Usually the first time you are aware that you may wish to challenge is on receipt of the contract award notice (or Standstill Letter) advising that you have been unsuccessful. However, the time limits for challenge start to run from whenever you were aware of the issue so if your concern is, for example, a change of criteria or an unclear instruction in the ITT you should challenge that immediately and not wait to find out if you have been successful or not.
For the purpose of this guidance, however, we have assumed that the Standstill Letter is the first date of knowledge.
Check the Standstill Letter
It must set out:
- The name of the winning bidder
- The respective scores of the winning bidder and your bid
- The characteristics and relative advantages of the winning bid compared to yours and with sufficient detail to enable you to make an informed decision about the merits of a challenge
- When the standstill period will end. This will be midnight usually at the end of the 10th day after the date on which the last bidder receives notice.
If the Standstill Letter is defective then the Contracting Authority takes a risk in proceeding to award the contract which might amount to an unlawful direct award giving rise to a remedy of ineffectiveness.
On receipt of the Standstill Letter:
- Check the scores awarded
- Check the reasons given
- Do the scores and reasons look adequate?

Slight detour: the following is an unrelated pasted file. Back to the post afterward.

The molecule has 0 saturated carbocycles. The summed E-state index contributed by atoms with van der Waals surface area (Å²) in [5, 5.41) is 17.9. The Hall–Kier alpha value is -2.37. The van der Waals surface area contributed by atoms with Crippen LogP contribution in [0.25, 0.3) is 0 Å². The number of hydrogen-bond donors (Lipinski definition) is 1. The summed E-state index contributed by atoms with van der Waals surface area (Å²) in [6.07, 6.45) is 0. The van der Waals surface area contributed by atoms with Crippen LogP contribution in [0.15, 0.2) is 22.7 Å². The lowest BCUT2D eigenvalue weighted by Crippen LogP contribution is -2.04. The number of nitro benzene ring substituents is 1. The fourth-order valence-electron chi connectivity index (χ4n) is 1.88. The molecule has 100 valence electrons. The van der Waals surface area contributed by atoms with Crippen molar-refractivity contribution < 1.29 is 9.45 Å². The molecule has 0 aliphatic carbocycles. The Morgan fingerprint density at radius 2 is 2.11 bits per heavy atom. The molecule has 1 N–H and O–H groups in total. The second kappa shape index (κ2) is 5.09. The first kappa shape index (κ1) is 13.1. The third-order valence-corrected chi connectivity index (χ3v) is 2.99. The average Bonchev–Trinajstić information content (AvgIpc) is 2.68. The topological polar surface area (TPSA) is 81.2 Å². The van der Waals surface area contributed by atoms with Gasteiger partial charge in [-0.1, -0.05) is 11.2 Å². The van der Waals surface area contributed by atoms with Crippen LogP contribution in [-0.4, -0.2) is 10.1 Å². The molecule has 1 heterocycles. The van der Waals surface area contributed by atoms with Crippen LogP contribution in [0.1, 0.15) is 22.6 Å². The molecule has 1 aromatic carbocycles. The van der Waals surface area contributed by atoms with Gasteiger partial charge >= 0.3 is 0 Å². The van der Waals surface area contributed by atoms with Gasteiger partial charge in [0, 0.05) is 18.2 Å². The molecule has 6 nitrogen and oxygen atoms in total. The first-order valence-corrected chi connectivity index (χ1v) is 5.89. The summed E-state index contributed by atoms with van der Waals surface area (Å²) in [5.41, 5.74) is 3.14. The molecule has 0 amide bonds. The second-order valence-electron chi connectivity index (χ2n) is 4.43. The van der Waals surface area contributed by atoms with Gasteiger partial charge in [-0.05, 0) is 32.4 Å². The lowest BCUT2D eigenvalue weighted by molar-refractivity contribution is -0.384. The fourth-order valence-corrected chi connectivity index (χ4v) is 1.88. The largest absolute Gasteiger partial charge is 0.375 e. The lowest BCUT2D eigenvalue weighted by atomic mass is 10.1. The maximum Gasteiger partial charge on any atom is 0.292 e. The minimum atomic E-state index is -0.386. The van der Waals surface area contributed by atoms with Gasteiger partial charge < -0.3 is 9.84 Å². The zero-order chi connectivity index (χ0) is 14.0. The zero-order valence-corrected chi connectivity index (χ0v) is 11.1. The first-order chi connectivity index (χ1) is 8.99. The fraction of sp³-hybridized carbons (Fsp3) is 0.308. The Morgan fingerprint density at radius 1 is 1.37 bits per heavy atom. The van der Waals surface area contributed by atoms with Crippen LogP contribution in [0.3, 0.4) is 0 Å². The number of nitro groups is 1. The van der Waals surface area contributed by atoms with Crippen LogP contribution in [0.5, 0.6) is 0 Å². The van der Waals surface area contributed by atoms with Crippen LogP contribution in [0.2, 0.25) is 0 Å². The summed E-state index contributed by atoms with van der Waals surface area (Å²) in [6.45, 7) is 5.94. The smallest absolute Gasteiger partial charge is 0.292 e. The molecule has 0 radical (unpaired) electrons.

If you have concerns either seek legal advice or consider a written request to the Contracting Authority along the lines set out below.
Initial Letter to Contracting Authority
This should set out, concisely:
- Any concerns you have about scores
- Queries about the reasons given for a mark or the adequacy of the information given
- Ask for the standstill period to be extended
- Ask for documents and we suggest that you ask for:
o The evaluation notes of individual evaluators
o Notes of evaluation meetings particularly moderation meetings
o The report required under Regulation 84
Contracting Authorities are not obliged to extend the Standstill Period if requested but will often do so especially in light of the TCC Guide on Procedures for Public Procurement Cases. NB-extension of the Standstill Period does NOT extend the 30 day period within which to bring a claim.
The TTC Guide On Procedure for Public Procurement Cases
The vast majority of claims about a breach of the Regulations are heard in the Technology & Construction Court (TCC). As a result a Guide has been approved by the TCC (and annexed to the TCC Guide
) for the conduct of procurement claims including how the parties should behave pre-action.
Whilst not mandatory a failure to follow the Guide, particularly where a Contracting Authority has refused to give early disclosure of documents, could lead to costs penalties if litigation arises which might have been avoided.
The Guide puts an emphasis on pre action conduct by both parties which is co-operative, reasonable and proportionate and which focuses on trying to resolve the dispute before it reaches a court. More information about the ADR process can be found here